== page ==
Characters: Elizabeth, Dusty Miller, Rebecca Dew, Aunt Chatty, Aunt Kate, The Pringles.
First published: 1936
5. Anne’s House of Dreams – 5/5
I remember reading this book in my final year of university. I was absolutely in love with the story – as was the second time.
Characters: Miss Cornelia Bryant, Captain Jim, Lost Margaret, Susan Baker: ‘Mrs Doctor, dear’, Leslie, Owen Ford
First published: 1917
6. Anne of Ingleside
Still busy rereading this book. Anne is married and has six children: Jem, Walter, twins Di and Nan, Shirley and Rilla. The stories are not so much about Anne any more but the trials and tribulations of her children.
First published: 1939
7. Rainbow Valley
The story of how Anne’s children grows up continues. Very sweet and funny.
Characters: Mary Vance, The Meredith children.
Fav quote: “A faint blue haze rested on the eastern hill, over which a great, pale, round moon was just floating up like a silver bubble.”
First published: 1919
8. Rilla of Ingleside
This was definitely my favourite book of the series. Anne’s children are all grown up and the First World War breaks out. Some of her boys go away to war and some don’t return. The story revolves around what her youngest, Rilla, experiences.
Characters: Dog Monday, Walter “Rilla-my-Rilla”, mention of Archduke Ferdinand’s assassination.
Fav quotes: “her soul was like being tied to the stake because of the suffering of the world around her.”
“When we forget God, He remembers us.”
“Everybody believed that the next thing he would say, church or no church, would be something that would be spelt with asteriks…”
First published: 1921
I know. I know. I haven’t been here for a while. Have you ever felt like you might be setting yourself up with too much pressure and then you procrastinate only to find the initial project seems so much harder?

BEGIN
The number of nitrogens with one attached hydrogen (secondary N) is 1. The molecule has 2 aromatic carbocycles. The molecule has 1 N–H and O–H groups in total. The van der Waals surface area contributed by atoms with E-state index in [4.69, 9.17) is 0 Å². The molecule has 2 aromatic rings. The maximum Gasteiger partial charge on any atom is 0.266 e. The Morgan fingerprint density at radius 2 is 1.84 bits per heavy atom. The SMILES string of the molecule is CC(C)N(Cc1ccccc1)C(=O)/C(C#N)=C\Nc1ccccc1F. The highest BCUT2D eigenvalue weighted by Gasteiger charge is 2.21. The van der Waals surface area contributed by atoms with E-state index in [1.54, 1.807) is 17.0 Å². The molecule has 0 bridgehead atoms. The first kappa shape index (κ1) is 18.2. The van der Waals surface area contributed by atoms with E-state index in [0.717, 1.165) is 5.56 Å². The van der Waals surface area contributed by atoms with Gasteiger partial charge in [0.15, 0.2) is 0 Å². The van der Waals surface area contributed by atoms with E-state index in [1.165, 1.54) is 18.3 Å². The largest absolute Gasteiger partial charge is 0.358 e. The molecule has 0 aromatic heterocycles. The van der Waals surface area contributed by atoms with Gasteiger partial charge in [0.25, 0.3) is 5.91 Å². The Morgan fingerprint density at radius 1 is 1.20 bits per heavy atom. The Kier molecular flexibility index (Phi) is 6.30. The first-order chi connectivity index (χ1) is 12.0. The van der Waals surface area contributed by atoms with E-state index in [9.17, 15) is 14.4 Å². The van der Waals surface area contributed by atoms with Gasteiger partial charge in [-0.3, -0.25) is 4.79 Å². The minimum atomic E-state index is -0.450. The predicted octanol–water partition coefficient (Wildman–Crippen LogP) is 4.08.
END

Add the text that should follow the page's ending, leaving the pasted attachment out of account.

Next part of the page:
Anyway, in a previous post I mentioned that Agatha Christie created the two most brilliant fictional detectives of all time? Well the flip side is of course Hercule Poirot. This is how I made his acquaintance: (shoh! For a moment there I didn’t know how to spell it!)
1) Lord Edgware dies:
This is a very interesting plot: Hercule Poirot and his friend, Captain Hastings, are summoned by Lady Edgware, an actress of the theatre. She explicitly tells him that she wants to get rid of her husband and asks him to help her. To the surprise of Hastings, Poirot agrees. Poirot makes an appointment with the husband and learns that Lord Edgware will only be too glad to divorce his wife. The next day Lord Edgware is found dead in his study. But his wife has a cast-iron alibi!
First published: 1933
How would I describe Hercule Poirot?
He is a very funny (weird), little (perhaps shorter than usual) French man. (Turns out he is a Belgian, but he speaks French?) He has a moustache that he likes to caress when he is thinking hard about something or when he is amused.
2) Murder in Mesopotamia:
I really loved reading this book. It shows Agatha Christie’s knowledge of archeologists: her second husband was one and she used to accompany him on his excavations. It is said that she wrote some of her novels on these trips.
The novel plays off at a archeological excavation site in Iraq. What makes this novel different is that the story is told through a completely new character (usually the Hercule Poirot novels are told through the eyes of Captain Hastings). A nurse, Amy Leatheran, is hired to care for Louise Leidner by her husband. Everyone in the excavation party is of accord: Louise Leidner is a wonderful, pleasant person. She sometimes gets nervous attacks. She must be afraid of something…
Hercule Poirot only features in the second half of the novel, when he’s coincidentally travelling in Iraq himself. He is called in when Louise Leidner is found dead and it is established that it was an inside job. It’s a classis whodunnit.
First published: 1936
I almost guessed it right! I suspected Father Lavigny, but it turns out he was guilty of something else…
3) Death on the Nile:
I guessed it right from the start!
A young married couple are being harassed by the husband’s ex. They are on their honeymoon, travelling through Egypt. They all board a boat to travel on the Nile. Hercule Poirot is also on board while on holiday. The ex confides in Poirot telling him she has been dreaming of killing the wife. A few days afterwards the wife is found dead in her cabin. But the husband and ex has an airtight alibi. Another whodunnit!
First published: 1937